One day, she called Bhadra’s youngest boy and asked him, “Your father is not going to get firewood anymore. How are you able to get food? I hear that you eat a great variety of dishes now. Does your mother prepare them all by herself?”

The boy was too innocent to lie to her. “The deity in the forest gives us all sorts of food. Mother doesn’t do any cooking,” he told Mondodari.

Mandodari extracted the entire story from the boy. Then she was intensely jealous. She did not prepare any food for her family. Instead, she put a tight bandage on her head and lay down groaning as if in pain. When the children came to her asking for food, she cursed them and drove them off.

Her husband came home and noticed that no food had been prepared. “What is the matter with you today?” he asked his wife.

“Nothing at all!” she shouted at him. While everyone does well around here and can obtain favours from the deity in the forest and enjoy feasts without lighting the stove, I must kill myself with cooking and cleaning!

Her husband patiently got her to tell him Bhadra’s story and asked her, “Well, what do you want me to do now?”

“You are going to do exactly what the other fellow did,” Mandodari retorted. “Go to the forest with an axe and threaten to split the head of the deity and obtain her favour. I do not propose to cook anymore!”

“One doesn’t split the heads of deities, you know,” the husband protested.

“It shows that you are a fool,” Mandodari said. “If favours are not to be got by supplication, they have to be obtained by threats.”

The husband knew fully that he would not have peace unless he obeyed his vicious wife. He took an axe and went to the forest. After a certain amount of searching, he found the shelter and the stump of wood in it. He walked to the stump and raised his axe.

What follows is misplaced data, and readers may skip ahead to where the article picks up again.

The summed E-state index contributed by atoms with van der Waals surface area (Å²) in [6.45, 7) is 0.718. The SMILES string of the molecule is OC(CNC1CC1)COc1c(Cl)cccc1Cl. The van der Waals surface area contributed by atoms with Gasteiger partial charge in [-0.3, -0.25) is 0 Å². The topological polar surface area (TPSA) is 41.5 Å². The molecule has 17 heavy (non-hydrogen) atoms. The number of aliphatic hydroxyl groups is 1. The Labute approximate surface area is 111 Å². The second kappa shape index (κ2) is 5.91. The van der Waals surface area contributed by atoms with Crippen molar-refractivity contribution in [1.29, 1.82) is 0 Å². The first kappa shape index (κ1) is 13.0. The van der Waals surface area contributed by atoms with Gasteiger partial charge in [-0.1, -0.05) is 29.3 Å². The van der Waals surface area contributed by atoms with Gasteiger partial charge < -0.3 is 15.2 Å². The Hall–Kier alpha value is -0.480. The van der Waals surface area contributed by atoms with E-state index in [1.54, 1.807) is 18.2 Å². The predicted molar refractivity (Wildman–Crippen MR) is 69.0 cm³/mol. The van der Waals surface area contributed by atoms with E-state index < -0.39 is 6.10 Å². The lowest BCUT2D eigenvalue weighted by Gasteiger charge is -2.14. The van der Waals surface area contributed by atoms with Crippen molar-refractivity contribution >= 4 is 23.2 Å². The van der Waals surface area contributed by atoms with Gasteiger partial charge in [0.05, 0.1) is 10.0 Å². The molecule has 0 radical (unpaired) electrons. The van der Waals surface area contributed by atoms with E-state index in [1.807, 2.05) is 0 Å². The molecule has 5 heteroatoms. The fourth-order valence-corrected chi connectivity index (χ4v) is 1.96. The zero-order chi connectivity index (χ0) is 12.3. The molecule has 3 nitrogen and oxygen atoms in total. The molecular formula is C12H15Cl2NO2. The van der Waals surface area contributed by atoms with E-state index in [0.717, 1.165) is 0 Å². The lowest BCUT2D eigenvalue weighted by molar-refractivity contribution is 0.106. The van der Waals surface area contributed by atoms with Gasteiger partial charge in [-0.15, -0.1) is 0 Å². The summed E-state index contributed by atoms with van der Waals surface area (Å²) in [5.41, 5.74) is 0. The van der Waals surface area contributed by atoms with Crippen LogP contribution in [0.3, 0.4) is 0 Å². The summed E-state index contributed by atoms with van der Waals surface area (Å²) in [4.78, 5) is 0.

Before he could bring it down, there was a violent tremor under his feet, and, at the same time, there was such a brilliant light before his eyes that he could see nothing. In that state, he received a violent kick and heard these words: “Stop, fool! Do you want to break me up? Who do you think I am?”

All his limbs were aching, and his body was on fire. Trembling with fright, he said, “Pardon me, Mother, I am a miserable sinner. But you were kind to Bhadra, who committed the same sin while you are angry with me!”

“I was kind to him because he was utterly destitute,” came the reply. Why should I pity you, a well-to-do man???

“If he is destitute, I am ignorant,” the man pleaded. “Do pity me, Mother.”

“I shall spare you on one condition,” the deity said. “I gave Bhadra all kinds of food in the pot. By mistake, I forgot to give him ghee. And the low-income family has been eating food without it. Now, I want you to go home and send Bhadra a seer of ghee every day and rectify my mistake.”

“Spare me, Mother,” Mando-Dari’s husband replied, “and I will do whatever you want me to do.”

At once, he was rid of all bodily pains. He went home and told his wife, “Let this be a lesson to you, woman! From now on, you are to send Bhadra a seer of ghee every morning. These are the deity’s orders!”

When Mandodari heard the whole story from her husband, she decided not to offend the deity in the forest any further.